December 2, 1870

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The child slept.

His cradle hung from the ceiling. The boy’s delicate snores filled the calm of the small room the woman had led me into, and burning logs threw a pleasant light and warmth from a fireplace set in the far wall.

Furs and rugs lined the floor of the room, and large, overstuffed pillows were piled along the walls. When we sat again, the woman took a seat by her child, smiling at him before speaking.

“My son’s father attempted to kill us both a short time ago. I used the last of my power to bring us here to hide. It is a place he would not think to look,” she told me. “My people’s fear and hatred of you is come by honestly, Blood. You’ve done a great deal of killing, although you are much younger here than you are in my world.”

I took out my pipe and tobacco, held them up, and she nodded. As I packed the briarwood bowl, she continued.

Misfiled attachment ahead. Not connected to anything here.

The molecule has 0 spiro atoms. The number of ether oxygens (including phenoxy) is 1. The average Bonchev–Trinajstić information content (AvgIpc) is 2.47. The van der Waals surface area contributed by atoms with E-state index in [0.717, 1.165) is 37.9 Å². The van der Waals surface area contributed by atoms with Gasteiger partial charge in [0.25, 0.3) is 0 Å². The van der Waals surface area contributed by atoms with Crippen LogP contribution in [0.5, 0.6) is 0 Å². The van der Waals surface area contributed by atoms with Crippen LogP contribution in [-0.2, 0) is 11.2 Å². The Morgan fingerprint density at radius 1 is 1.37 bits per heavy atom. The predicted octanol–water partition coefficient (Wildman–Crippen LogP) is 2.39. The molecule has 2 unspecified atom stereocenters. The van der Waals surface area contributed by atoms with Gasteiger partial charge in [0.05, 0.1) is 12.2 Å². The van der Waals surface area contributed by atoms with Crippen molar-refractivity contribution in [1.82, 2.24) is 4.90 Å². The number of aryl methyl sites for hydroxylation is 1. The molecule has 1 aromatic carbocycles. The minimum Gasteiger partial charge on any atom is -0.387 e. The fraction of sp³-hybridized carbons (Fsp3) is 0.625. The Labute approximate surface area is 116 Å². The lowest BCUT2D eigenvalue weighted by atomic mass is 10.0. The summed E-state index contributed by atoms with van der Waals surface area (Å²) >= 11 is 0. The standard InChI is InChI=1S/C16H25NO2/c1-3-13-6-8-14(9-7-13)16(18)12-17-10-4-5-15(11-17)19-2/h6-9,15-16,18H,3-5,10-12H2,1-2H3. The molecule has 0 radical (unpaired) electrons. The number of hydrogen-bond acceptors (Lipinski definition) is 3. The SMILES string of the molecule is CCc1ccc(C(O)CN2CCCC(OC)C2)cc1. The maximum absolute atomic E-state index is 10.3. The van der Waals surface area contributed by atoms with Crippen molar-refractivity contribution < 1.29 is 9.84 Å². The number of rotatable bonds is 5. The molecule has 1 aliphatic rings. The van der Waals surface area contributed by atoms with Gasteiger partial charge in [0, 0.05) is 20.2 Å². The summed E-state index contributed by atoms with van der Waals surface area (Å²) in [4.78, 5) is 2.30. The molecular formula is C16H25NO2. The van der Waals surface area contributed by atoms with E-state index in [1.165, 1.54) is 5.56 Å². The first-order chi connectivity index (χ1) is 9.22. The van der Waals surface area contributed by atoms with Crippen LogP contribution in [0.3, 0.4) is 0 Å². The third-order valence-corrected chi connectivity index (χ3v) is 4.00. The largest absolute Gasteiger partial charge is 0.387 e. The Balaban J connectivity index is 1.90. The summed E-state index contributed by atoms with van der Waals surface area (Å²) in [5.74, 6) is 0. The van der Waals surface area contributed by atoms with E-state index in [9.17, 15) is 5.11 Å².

“Your other self butchered every member of my family save my husband and me.”

I lit my pipe, took several long draws upon it to get the smoke going and then asked, “What stayed my hand?”

“You said I had not listened to your mother, and so there was no need for me to die.” She adjusted the hat upon her head, smiled at her son and then added, “My husband had only just become so, and he had not been foolish enough to raise his hand against you.”

“Why does he want to kill you and his son?” I asked.

Anger darkened her face. “Because he is now your mother’s creature, and she wishes me punished for not serving her. He is to kill his son in front of me and then finish me when I am broken.”

I took the pipe out of my mouth, glanced at the boy and then back to the woman. “You won’t break.”

She gave me a hard, knowing grin. “No. I won’t.”

“You want your husband dead?” I asked.

She nodded. “He remains in our village, trying to think of where I am. He must die if my son is to live.”

I looked from her to the boy and back again. I could feel the truth of her words.

“How many in your village serve my mother?” I asked.

“All. Two hundred, perhaps. Perhaps more have joined them.”

“Any you want me to spare?”

She shook her head.

“How do I get to your village?” I asked, and she told me.

#paranormal #christmas

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Nicholas Efstathiou

Husband, father, and writer.

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